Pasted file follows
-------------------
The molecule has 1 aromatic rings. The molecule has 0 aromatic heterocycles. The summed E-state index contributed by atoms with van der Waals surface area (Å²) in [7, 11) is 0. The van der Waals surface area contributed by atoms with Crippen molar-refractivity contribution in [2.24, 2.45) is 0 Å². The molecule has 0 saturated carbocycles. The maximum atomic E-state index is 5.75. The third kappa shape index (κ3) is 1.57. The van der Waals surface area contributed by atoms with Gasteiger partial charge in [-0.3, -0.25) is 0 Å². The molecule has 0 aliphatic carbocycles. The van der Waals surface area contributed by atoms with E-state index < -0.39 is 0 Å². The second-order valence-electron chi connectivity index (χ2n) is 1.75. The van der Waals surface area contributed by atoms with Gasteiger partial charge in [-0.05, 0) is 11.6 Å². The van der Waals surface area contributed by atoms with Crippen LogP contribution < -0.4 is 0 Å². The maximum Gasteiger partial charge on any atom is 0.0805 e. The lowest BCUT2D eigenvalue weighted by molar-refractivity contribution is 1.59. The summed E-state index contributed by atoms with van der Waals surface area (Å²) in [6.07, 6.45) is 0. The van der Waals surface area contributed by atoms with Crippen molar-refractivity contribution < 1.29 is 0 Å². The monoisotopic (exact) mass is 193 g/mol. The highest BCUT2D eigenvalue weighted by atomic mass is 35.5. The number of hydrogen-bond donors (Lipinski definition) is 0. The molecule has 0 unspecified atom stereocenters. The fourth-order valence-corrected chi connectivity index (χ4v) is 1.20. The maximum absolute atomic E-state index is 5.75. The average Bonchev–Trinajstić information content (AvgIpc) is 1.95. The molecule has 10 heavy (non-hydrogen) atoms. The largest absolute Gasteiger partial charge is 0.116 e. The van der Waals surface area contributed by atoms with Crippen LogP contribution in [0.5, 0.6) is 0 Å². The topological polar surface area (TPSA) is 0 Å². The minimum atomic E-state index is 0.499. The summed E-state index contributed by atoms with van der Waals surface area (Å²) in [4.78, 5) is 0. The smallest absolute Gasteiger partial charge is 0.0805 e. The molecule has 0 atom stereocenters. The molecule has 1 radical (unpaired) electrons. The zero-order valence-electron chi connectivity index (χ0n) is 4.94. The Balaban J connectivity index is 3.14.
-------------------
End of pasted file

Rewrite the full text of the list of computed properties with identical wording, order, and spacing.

The molecule has 1 aromatic rings. The molecule has 0 aromatic heterocycles. The summed E-state index contributed by atoms with van der Waals surface area (Å²) in [7, 11) is 0. The van der Waals surface area contributed by atoms with Crippen molar-refractivity contribution in [2.24, 2.45) is 0 Å². The molecule has 0 saturated carbocycles. The maximum atomic E-state index is 5.75. The third kappa shape index (κ3) is 1.57. The van der Waals surface area contributed by atoms with Gasteiger partial charge in [-0.3, -0.25) is 0 Å². The molecule has 0 aliphatic carbocycles. The van der Waals surface area contributed by atoms with E-state index < -0.39 is 0 Å². The second-order valence-electron chi connectivity index (χ2n) is 1.75. The van der Waals surface area contributed by atoms with Gasteiger partial charge in [-0.05, 0) is 11.6 Å². The van der Waals surface area contributed by atoms with Crippen LogP contribution < -0.4 is 0 Å². The maximum Gasteiger partial charge on any atom is 0.0805 e. The lowest BCUT2D eigenvalue weighted by molar-refractivity contribution is 1.59. The summed E-state index contributed by atoms with van der Waals surface area (Å²) in [6.07, 6.45) is 0. The van der Waals surface area contributed by atoms with Crippen molar-refractivity contribution < 1.29 is 0 Å². The monoisotopic (exact) mass is 193 g/mol. The highest BCUT2D eigenvalue weighted by atomic mass is 35.5. The number of hydrogen-bond donors (Lipinski definition) is 0. The molecule has 0 unspecified atom stereocenters. The fourth-order valence-corrected chi connectivity index (χ4v) is 1.20. The maximum absolute atomic E-state index is 5.75. The average Bonchev–Trinajstić information content (AvgIpc) is 1.95. The molecule has 10 heavy (non-hydrogen) atoms. The largest absolute Gasteiger partial charge is 0.116 e. The van der Waals surface area contributed by atoms with Crippen LogP contribution in [0.5, 0.6) is 0 Å². The topological polar surface area (TPSA) is 0 Å². The minimum atomic E-state index is 0.499. The summed E-state index contributed by atoms with van der Waals surface area (Å²) in [4.78, 5) is 0. The smallest absolute Gasteiger partial charge is 0.0805 e. The molecule has 0 atom stereocenters. The molecule has 1 radical (unpaired) electrons. The zero-order valence-electron chi connectivity index (χ0n) is 4.94. The Balaban J connectivity index is 3.14.